Gestalt experiments are often really really simple…

“Can you say that sentence replacing the ‘but’ with an ‘and’? Does that feel any different?”
“I notice your hand is in a fist, what if you squeeze it harder?”
“When you said that, I noticed you stopped breathing out halfway through ….can you say it again and fully exhale?”
“What if rather than saying ‘you feel kinda angry’ you make that ‘I feel angry’? What happens then?”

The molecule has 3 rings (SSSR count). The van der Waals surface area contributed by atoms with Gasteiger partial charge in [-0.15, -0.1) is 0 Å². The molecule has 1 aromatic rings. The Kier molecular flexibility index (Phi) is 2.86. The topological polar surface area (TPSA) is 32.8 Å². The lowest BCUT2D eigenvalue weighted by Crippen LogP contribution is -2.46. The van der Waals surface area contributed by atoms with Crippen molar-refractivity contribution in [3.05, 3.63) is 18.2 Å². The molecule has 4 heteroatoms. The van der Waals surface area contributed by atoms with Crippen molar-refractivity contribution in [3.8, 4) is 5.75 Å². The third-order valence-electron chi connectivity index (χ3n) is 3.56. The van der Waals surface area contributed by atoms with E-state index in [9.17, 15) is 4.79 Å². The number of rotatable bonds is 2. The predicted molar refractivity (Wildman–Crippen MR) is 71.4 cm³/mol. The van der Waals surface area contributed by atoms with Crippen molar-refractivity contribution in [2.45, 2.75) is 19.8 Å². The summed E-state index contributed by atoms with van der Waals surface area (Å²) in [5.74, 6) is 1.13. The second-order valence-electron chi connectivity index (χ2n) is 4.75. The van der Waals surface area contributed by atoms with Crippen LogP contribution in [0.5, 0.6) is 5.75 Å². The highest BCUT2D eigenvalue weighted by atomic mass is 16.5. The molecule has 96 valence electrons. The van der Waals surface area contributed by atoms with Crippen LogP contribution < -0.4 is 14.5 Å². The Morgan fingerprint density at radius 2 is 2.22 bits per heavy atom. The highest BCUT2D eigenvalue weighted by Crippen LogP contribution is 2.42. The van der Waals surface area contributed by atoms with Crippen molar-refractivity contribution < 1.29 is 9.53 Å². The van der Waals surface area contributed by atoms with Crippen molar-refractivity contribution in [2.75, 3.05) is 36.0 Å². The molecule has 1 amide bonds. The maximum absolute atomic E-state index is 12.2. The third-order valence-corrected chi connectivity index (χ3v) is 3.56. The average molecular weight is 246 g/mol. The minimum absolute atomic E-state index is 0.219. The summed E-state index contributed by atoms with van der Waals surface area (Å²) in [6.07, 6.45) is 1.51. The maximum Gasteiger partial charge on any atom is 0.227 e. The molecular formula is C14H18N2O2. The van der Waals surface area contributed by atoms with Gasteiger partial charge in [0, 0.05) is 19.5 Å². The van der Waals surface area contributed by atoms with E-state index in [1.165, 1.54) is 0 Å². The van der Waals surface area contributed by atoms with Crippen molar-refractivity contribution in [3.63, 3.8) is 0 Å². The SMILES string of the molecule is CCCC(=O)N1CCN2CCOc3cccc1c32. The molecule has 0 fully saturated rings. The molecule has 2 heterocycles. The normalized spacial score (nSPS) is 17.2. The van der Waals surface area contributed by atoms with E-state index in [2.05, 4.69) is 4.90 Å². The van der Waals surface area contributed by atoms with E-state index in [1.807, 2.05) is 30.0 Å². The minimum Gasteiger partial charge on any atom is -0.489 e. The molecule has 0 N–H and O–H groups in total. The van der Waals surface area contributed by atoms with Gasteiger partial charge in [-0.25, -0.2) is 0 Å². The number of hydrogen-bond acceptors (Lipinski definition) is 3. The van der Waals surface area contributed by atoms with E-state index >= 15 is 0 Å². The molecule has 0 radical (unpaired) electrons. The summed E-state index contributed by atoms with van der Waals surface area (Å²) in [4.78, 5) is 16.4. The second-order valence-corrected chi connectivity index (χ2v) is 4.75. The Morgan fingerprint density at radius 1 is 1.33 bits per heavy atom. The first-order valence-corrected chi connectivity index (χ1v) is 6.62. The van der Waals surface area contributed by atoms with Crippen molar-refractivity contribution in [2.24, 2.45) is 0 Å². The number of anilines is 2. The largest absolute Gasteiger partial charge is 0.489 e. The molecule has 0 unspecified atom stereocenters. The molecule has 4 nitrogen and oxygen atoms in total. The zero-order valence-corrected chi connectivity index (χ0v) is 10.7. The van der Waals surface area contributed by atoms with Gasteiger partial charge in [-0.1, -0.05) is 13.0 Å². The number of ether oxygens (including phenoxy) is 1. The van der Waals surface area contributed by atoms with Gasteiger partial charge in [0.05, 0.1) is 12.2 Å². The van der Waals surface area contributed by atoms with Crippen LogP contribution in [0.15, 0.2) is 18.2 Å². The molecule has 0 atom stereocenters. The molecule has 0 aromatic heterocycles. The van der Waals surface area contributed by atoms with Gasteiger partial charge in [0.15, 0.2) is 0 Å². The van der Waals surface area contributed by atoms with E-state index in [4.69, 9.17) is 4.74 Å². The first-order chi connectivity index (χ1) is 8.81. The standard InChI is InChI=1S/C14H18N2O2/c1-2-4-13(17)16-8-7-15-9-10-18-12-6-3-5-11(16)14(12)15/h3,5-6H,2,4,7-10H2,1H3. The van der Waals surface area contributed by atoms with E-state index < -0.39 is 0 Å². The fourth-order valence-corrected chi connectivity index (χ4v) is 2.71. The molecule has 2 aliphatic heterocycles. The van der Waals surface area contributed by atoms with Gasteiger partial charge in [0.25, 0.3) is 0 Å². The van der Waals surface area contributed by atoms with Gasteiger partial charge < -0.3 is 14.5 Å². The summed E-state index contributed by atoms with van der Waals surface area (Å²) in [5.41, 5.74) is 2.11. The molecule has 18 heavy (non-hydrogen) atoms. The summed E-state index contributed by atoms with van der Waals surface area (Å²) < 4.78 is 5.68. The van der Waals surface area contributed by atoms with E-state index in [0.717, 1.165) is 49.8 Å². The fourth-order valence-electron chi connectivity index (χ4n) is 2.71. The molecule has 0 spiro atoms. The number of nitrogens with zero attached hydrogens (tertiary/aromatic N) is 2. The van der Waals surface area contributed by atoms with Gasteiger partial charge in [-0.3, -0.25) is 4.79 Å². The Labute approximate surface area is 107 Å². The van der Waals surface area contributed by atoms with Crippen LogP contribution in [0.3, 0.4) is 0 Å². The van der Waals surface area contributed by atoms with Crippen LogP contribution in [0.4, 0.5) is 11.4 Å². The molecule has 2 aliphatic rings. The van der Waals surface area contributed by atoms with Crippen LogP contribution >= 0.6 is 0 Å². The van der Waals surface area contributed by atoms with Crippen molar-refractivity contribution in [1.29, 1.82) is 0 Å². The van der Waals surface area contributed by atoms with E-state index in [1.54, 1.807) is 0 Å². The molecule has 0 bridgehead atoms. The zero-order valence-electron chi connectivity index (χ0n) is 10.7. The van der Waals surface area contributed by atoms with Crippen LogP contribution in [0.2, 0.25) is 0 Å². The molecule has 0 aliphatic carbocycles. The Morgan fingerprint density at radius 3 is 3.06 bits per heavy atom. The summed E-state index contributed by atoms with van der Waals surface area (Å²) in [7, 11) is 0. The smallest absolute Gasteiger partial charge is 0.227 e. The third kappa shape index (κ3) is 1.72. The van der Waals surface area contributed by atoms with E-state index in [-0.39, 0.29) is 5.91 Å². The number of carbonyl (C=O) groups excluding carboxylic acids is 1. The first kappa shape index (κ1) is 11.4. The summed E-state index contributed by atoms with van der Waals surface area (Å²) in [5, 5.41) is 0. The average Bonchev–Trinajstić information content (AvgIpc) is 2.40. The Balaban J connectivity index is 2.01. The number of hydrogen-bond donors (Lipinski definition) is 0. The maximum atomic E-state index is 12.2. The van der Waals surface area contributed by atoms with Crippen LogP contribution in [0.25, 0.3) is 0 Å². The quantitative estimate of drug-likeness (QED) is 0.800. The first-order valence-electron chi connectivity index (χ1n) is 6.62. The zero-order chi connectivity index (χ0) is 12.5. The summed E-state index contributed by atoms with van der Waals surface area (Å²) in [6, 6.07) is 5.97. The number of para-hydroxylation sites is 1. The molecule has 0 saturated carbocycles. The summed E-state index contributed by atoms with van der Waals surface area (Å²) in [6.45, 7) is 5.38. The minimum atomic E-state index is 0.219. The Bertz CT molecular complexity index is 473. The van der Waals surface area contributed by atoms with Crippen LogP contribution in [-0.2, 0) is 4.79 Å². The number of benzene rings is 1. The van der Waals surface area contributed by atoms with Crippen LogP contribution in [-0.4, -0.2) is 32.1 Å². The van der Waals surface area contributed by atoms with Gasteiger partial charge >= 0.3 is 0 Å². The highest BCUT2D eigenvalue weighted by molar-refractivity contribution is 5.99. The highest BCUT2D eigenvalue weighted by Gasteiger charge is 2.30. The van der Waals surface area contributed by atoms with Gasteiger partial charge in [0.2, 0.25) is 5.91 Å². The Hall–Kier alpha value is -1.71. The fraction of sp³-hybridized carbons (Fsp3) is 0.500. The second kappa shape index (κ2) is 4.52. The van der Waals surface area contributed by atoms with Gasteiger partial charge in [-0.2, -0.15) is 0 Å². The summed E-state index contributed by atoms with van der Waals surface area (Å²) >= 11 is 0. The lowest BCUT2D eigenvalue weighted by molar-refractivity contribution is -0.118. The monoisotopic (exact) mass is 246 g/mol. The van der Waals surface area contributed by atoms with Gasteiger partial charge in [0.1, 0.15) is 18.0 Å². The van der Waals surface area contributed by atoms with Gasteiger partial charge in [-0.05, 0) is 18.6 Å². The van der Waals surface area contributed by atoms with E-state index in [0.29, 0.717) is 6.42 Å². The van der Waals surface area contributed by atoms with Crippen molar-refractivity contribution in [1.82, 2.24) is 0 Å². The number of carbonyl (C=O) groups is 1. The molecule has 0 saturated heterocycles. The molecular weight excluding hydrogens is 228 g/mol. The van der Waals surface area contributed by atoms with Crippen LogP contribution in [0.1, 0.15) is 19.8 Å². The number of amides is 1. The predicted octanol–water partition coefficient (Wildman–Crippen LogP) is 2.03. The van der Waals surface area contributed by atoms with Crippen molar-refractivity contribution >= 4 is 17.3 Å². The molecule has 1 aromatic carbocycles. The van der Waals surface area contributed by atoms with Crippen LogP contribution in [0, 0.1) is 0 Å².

A client of mine Steve would often look away when he talked with me. An experiment we tried together was having him tell me about a painful incident in his week with varying grades of eye contact: his eyes closed, whilst looking away from me, with me looking away from him, and then whilst looking directly at one another. We took it slow, and I asked him what he was aware of in each case. He was able to contact the feeling of fear in being rejected by me – looking away was his method of regulating his expectations: to look away meant he didn’t risk seeing me disinterested and bored. We began to notice how his eye gaze moved away at points he felt were critical in his story i.e. the times he really needed to be heard. With time, he began to trust my holding; and with more time, to trust his own experience of himself. Alongside, we developed ideas of where this had come from in his childhood. Both insight AND experience were needed in the healing work.